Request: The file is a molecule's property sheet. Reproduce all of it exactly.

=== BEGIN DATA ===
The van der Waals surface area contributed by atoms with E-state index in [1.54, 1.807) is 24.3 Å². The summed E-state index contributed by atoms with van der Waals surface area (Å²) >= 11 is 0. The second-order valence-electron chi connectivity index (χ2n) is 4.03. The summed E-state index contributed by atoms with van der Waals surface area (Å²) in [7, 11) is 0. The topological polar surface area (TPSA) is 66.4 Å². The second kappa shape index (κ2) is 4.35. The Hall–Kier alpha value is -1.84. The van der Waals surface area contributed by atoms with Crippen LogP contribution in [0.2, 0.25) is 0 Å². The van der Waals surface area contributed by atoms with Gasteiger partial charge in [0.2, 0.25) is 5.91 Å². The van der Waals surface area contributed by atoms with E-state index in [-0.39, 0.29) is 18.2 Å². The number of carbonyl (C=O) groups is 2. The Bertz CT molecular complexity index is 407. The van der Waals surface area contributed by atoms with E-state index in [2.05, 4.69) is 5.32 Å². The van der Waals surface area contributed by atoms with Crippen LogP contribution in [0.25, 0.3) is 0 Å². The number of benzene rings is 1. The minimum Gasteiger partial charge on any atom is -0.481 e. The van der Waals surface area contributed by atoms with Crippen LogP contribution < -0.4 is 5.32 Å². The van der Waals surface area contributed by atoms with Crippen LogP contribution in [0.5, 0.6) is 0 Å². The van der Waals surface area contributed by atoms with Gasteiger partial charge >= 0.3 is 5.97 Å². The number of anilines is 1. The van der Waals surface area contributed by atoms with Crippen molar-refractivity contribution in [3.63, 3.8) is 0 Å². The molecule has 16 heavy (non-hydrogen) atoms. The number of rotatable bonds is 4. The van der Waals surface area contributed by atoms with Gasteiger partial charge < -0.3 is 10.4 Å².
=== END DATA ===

The van der Waals surface area contributed by atoms with E-state index in [1.54, 1.807) is 24.3 Å². The summed E-state index contributed by atoms with van der Waals surface area (Å²) >= 11 is 0. The second-order valence-electron chi connectivity index (χ2n) is 4.03. The summed E-state index contributed by atoms with van der Waals surface area (Å²) in [7, 11) is 0. The topological polar surface area (TPSA) is 66.4 Å². The second kappa shape index (κ2) is 4.35. The Hall–Kier alpha value is -1.84. The van der Waals surface area contributed by atoms with Crippen LogP contribution in [0.2, 0.25) is 0 Å². The van der Waals surface area contributed by atoms with Gasteiger partial charge in [0.2, 0.25) is 5.91 Å². The van der Waals surface area contributed by atoms with E-state index in [-0.39, 0.29) is 18.2 Å². The number of carbonyl (C=O) groups is 2. The Bertz CT molecular complexity index is 407. The van der Waals surface area contributed by atoms with E-state index in [2.05, 4.69) is 5.32 Å². The van der Waals surface area contributed by atoms with Crippen LogP contribution in [0.25, 0.3) is 0 Å². The number of benzene rings is 1. The minimum Gasteiger partial charge on any atom is -0.481 e. The van der Waals surface area contributed by atoms with Crippen LogP contribution < -0.4 is 5.32 Å². The van der Waals surface area contributed by atoms with Crippen LogP contribution in [0.5, 0.6) is 0 Å². The van der Waals surface area contributed by atoms with Gasteiger partial charge >= 0.3 is 5.97 Å². The number of anilines is 1. The van der Waals surface area contributed by atoms with Crippen molar-refractivity contribution in [3.63, 3.8) is 0 Å². The molecule has 16 heavy (non-hydrogen) atoms. The number of rotatable bonds is 4. The van der Waals surface area contributed by atoms with Gasteiger partial charge < -0.3 is 10.4 Å².